Chris Strand, Executive Director at the Winterthur Museum Garden & Library, shares some unique facts and hidden gems about the Winterthur and shows us that it is much more than just a simple museum. It is the former home of antique collector Henry Francis du Pont and his expansive collection of upwards of 90,000 unique Americana goods ranging from textiles, ceramics, furniture, and more. Located on 1.5 square miles of property, you will also find 77 acres of gardens to explore and even some cows. He also talks about how the estate not only has its own volunteer firefighter company, but it also produces its own water — approximately one million gallons a day.
John Looney, Fire Chief at the Wilmington Fire Department, discusses the changes he has seen in Wilmington over the course of his 28 years at the department. He has seen the development of the now thriving waterfront, high rise offices being built, and an increase in new apartments as more people begin to call the city home. Looney further explains Wilmington’s strict firecodes and how businesses must keep their standards at the most current code before sharing some of the best places to get breakfast, lunch and dinner in this town of 70,000.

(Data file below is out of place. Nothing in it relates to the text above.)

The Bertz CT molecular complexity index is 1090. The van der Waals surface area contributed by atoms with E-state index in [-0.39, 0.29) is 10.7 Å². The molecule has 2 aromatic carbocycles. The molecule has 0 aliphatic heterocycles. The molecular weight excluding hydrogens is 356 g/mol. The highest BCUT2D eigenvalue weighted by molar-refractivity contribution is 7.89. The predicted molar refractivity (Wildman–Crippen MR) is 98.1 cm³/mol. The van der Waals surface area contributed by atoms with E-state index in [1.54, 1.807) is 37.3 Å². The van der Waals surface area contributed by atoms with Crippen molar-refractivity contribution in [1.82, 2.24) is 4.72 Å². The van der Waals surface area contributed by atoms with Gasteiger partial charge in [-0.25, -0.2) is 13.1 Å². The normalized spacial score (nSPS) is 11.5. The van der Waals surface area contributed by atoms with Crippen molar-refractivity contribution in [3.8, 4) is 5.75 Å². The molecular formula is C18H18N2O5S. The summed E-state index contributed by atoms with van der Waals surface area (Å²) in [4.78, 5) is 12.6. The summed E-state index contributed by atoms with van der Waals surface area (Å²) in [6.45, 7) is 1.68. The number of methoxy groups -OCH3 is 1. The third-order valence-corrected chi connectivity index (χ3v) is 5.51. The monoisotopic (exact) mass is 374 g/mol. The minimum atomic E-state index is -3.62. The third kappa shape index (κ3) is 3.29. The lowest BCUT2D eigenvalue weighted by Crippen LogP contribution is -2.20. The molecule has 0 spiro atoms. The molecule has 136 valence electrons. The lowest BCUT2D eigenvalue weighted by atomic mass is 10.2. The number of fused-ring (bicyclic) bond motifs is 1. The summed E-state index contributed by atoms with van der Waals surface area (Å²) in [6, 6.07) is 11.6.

Jake Kheel, Author of Waking the Sleeping Giant: Unlocking the Hidden Power of Business to Save the Planet, speaks about the natural relationship between ecosystems and the travel industry and why the private sector’s role in conservation could be a huge gamechanger. Kheel gives a lesson into the evolutionary design of coral reefs and how they’re being grown in land-based labs and nurseries now as it’s more efficient. Then, Kheel has some information on fishing’s negative effects on our oceans and conservation in general.
Tyler Akin, Chef-Partner of Le Cavalier at the Green Room in the Hotel Du Pont, dives into the process of spearheading the first major renovation and menu change of Le Cavalier since its opening in 1913. He discusses the decision to do away with the white linen tablecloths and servers in suits in order to create a more relaxed French brasserie dining experience and help take the restaurant into the 21st century. He also reveals some of the dishes he thought would do better than they did and the dishes he says he’ll never be able to take off the menu because people love them too much.
By Amanda Morris for PeterGreenberg.com